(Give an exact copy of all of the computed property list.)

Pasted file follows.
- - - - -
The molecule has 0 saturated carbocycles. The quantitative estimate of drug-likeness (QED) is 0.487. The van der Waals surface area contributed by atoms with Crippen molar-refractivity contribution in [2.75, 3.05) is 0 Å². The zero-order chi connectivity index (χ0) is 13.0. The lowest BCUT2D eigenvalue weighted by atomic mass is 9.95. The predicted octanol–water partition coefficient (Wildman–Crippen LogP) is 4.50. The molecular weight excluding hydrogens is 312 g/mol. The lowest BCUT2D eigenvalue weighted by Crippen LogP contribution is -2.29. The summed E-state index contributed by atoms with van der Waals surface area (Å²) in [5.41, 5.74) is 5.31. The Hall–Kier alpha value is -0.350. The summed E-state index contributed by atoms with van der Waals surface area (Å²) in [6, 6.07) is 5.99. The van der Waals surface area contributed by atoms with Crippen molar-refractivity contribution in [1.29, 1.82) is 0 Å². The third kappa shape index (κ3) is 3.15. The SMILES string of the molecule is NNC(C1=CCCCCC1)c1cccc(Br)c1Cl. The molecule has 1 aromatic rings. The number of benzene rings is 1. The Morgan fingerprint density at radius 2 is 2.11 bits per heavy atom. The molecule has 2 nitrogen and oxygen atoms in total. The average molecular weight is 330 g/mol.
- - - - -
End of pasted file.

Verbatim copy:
The molecule has 0 saturated carbocycles. The quantitative estimate of drug-likeness (QED) is 0.487. The van der Waals surface area contributed by atoms with Crippen molar-refractivity contribution in [2.75, 3.05) is 0 Å². The zero-order chi connectivity index (χ0) is 13.0. The lowest BCUT2D eigenvalue weighted by atomic mass is 9.95. The predicted octanol–water partition coefficient (Wildman–Crippen LogP) is 4.50. The molecular weight excluding hydrogens is 312 g/mol. The lowest BCUT2D eigenvalue weighted by Crippen LogP contribution is -2.29. The summed E-state index contributed by atoms with van der Waals surface area (Å²) in [5.41, 5.74) is 5.31. The Hall–Kier alpha value is -0.350. The summed E-state index contributed by atoms with van der Waals surface area (Å²) in [6, 6.07) is 5.99. The van der Waals surface area contributed by atoms with Crippen molar-refractivity contribution in [1.29, 1.82) is 0 Å². The third kappa shape index (κ3) is 3.15. The SMILES string of the molecule is NNC(C1=CCCCCC1)c1cccc(Br)c1Cl. The molecule has 1 aromatic rings. The number of benzene rings is 1. The Morgan fingerprint density at radius 2 is 2.11 bits per heavy atom. The molecule has 2 nitrogen and oxygen atoms in total. The average molecular weight is 330 g/mol.